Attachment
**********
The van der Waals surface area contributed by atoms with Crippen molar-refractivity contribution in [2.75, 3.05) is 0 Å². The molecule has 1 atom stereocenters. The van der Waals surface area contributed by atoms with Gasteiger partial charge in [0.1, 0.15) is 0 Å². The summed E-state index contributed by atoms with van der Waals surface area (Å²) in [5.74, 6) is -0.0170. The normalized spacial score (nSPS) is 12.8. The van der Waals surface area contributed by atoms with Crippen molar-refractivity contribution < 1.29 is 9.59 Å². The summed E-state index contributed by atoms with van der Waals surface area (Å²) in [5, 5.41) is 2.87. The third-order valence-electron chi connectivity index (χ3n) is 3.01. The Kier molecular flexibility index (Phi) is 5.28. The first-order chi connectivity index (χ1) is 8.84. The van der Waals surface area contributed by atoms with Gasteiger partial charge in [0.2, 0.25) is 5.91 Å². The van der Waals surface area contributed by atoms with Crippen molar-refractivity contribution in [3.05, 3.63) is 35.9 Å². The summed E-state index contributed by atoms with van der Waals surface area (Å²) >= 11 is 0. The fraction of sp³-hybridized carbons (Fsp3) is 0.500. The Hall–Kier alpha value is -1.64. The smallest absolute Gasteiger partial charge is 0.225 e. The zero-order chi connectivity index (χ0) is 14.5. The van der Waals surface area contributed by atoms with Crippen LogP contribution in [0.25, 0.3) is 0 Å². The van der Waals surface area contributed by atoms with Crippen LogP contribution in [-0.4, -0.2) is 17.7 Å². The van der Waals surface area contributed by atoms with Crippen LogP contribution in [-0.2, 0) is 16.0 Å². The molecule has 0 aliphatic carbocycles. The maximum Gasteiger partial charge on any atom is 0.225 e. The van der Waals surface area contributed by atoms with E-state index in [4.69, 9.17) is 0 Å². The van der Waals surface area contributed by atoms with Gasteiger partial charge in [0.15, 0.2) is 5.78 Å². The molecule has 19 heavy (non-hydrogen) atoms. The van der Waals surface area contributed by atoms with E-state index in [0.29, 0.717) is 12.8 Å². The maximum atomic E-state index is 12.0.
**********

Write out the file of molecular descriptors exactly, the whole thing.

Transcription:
The van der Waals surface area contributed by atoms with Crippen molar-refractivity contribution in [2.75, 3.05) is 0 Å². The molecule has 1 atom stereocenters. The van der Waals surface area contributed by atoms with Gasteiger partial charge in [0.1, 0.15) is 0 Å². The summed E-state index contributed by atoms with van der Waals surface area (Å²) in [5.74, 6) is -0.0170. The normalized spacial score (nSPS) is 12.8. The van der Waals surface area contributed by atoms with Crippen molar-refractivity contribution < 1.29 is 9.59 Å². The summed E-state index contributed by atoms with van der Waals surface area (Å²) in [5, 5.41) is 2.87. The third-order valence-electron chi connectivity index (χ3n) is 3.01. The Kier molecular flexibility index (Phi) is 5.28. The first-order chi connectivity index (χ1) is 8.84. The van der Waals surface area contributed by atoms with Gasteiger partial charge in [0.2, 0.25) is 5.91 Å². The van der Waals surface area contributed by atoms with Crippen molar-refractivity contribution in [3.05, 3.63) is 35.9 Å². The summed E-state index contributed by atoms with van der Waals surface area (Å²) >= 11 is 0. The fraction of sp³-hybridized carbons (Fsp3) is 0.500. The Hall–Kier alpha value is -1.64. The smallest absolute Gasteiger partial charge is 0.225 e. The zero-order chi connectivity index (χ0) is 14.5. The van der Waals surface area contributed by atoms with Crippen LogP contribution in [0.25, 0.3) is 0 Å². The van der Waals surface area contributed by atoms with Crippen LogP contribution in [-0.4, -0.2) is 17.7 Å². The van der Waals surface area contributed by atoms with Crippen LogP contribution in [-0.2, 0) is 16.0 Å². The molecule has 0 aliphatic carbocycles. The maximum Gasteiger partial charge on any atom is 0.225 e. The van der Waals surface area contributed by atoms with E-state index in [4.69, 9.17) is 0 Å². The van der Waals surface area contributed by atoms with Gasteiger partial charge in [0.15, 0.2) is 5.78 Å². The molecule has 19 heavy (non-hydrogen) atoms. The van der Waals surface area contributed by atoms with E-state index in [0.29, 0.717) is 12.8 Å². The maximum atomic E-state index is 12.0.